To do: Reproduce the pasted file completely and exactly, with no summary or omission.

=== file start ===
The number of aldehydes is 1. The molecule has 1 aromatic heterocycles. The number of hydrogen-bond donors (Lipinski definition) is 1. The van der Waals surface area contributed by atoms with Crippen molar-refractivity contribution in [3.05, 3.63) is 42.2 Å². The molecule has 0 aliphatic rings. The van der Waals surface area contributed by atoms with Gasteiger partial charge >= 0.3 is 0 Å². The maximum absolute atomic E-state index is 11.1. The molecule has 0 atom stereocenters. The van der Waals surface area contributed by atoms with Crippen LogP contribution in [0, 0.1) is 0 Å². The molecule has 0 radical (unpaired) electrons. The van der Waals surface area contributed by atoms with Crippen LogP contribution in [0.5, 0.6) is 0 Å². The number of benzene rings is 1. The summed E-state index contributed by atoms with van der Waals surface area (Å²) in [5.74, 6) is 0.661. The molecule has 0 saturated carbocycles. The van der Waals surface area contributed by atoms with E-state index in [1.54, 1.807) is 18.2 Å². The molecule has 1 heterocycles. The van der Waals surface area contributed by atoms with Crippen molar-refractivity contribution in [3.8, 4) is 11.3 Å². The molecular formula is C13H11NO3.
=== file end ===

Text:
The number of aldehydes is 1. The molecule has 1 aromatic heterocycles. The number of hydrogen-bond donors (Lipinski definition) is 1. The van der Waals surface area contributed by atoms with Crippen molar-refractivity contribution in [3.05, 3.63) is 42.2 Å². The molecule has 0 aliphatic rings. The van der Waals surface area contributed by atoms with Gasteiger partial charge >= 0.3 is 0 Å². The maximum absolute atomic E-state index is 11.1. The molecule has 0 atom stereocenters. The van der Waals surface area contributed by atoms with Crippen LogP contribution in [0, 0.1) is 0 Å². The molecule has 0 radical (unpaired) electrons. The van der Waals surface area contributed by atoms with Crippen LogP contribution in [0.5, 0.6) is 0 Å². The number of benzene rings is 1. The summed E-state index contributed by atoms with van der Waals surface area (Å²) in [5.74, 6) is 0.661. The molecule has 0 saturated carbocycles. The van der Waals surface area contributed by atoms with E-state index in [1.54, 1.807) is 18.2 Å². The molecule has 1 heterocycles. The van der Waals surface area contributed by atoms with Crippen molar-refractivity contribution in [3.8, 4) is 11.3 Å². The molecular formula is C13H11NO3.